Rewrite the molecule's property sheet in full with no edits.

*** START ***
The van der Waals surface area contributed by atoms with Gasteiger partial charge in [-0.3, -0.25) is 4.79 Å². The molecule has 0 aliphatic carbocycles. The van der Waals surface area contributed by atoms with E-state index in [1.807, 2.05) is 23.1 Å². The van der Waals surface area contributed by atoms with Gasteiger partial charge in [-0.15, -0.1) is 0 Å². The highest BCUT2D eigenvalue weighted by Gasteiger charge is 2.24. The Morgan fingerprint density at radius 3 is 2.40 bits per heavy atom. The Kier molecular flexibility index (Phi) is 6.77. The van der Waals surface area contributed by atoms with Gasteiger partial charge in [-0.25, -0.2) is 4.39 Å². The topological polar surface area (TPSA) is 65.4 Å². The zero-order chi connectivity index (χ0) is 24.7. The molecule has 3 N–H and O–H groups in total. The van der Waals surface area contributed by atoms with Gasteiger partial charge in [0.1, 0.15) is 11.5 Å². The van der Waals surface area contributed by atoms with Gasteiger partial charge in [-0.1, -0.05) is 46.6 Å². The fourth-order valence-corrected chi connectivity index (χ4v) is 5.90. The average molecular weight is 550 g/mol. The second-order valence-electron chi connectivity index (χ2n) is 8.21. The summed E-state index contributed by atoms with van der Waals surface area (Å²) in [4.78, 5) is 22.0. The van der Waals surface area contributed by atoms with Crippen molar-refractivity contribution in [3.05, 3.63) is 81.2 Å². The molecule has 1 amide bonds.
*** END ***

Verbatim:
The van der Waals surface area contributed by atoms with Gasteiger partial charge in [-0.3, -0.25) is 4.79 Å². The molecule has 0 aliphatic carbocycles. The van der Waals surface area contributed by atoms with E-state index in [1.807, 2.05) is 23.1 Å². The van der Waals surface area contributed by atoms with Gasteiger partial charge in [-0.15, -0.1) is 0 Å². The highest BCUT2D eigenvalue weighted by Gasteiger charge is 2.24. The Morgan fingerprint density at radius 3 is 2.40 bits per heavy atom. The Kier molecular flexibility index (Phi) is 6.77. The van der Waals surface area contributed by atoms with Gasteiger partial charge in [-0.25, -0.2) is 4.39 Å². The topological polar surface area (TPSA) is 65.4 Å². The zero-order chi connectivity index (χ0) is 24.7. The molecule has 3 N–H and O–H groups in total. The van der Waals surface area contributed by atoms with Gasteiger partial charge in [0.1, 0.15) is 11.5 Å². The van der Waals surface area contributed by atoms with Gasteiger partial charge in [-0.1, -0.05) is 46.6 Å². The fourth-order valence-corrected chi connectivity index (χ4v) is 5.90. The average molecular weight is 550 g/mol. The second-order valence-electron chi connectivity index (χ2n) is 8.21. The summed E-state index contributed by atoms with van der Waals surface area (Å²) in [4.78, 5) is 22.0. The van der Waals surface area contributed by atoms with Crippen molar-refractivity contribution in [3.05, 3.63) is 81.2 Å². The molecule has 1 amide bonds.